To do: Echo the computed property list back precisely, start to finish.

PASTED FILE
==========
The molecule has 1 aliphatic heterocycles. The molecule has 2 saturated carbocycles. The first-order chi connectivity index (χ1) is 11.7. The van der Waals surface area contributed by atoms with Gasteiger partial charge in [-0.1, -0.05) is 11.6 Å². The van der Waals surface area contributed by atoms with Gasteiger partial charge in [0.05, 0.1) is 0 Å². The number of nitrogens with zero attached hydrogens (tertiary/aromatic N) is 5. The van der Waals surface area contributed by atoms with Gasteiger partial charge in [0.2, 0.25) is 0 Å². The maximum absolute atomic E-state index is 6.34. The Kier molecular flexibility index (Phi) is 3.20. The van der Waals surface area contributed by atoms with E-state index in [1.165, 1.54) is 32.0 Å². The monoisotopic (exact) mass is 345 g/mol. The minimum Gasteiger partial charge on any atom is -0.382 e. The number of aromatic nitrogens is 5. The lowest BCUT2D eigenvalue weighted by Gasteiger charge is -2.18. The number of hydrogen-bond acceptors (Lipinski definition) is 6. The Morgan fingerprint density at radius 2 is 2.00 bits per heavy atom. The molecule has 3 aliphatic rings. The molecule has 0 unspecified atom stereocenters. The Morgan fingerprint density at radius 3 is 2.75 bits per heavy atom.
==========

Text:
The molecule has 1 aliphatic heterocycles. The molecule has 2 saturated carbocycles. The first-order chi connectivity index (χ1) is 11.7. The van der Waals surface area contributed by atoms with Gasteiger partial charge in [-0.1, -0.05) is 11.6 Å². The van der Waals surface area contributed by atoms with Gasteiger partial charge in [0.05, 0.1) is 0 Å². The number of nitrogens with zero attached hydrogens (tertiary/aromatic N) is 5. The van der Waals surface area contributed by atoms with Gasteiger partial charge in [0.2, 0.25) is 0 Å². The maximum absolute atomic E-state index is 6.34. The Kier molecular flexibility index (Phi) is 3.20. The van der Waals surface area contributed by atoms with E-state index in [1.165, 1.54) is 32.0 Å². The monoisotopic (exact) mass is 345 g/mol. The minimum Gasteiger partial charge on any atom is -0.382 e. The number of aromatic nitrogens is 5. The lowest BCUT2D eigenvalue weighted by Gasteiger charge is -2.18. The number of hydrogen-bond acceptors (Lipinski definition) is 6. The Morgan fingerprint density at radius 2 is 2.00 bits per heavy atom. The molecule has 3 aliphatic rings. The molecule has 0 unspecified atom stereocenters. The Morgan fingerprint density at radius 3 is 2.75 bits per heavy atom.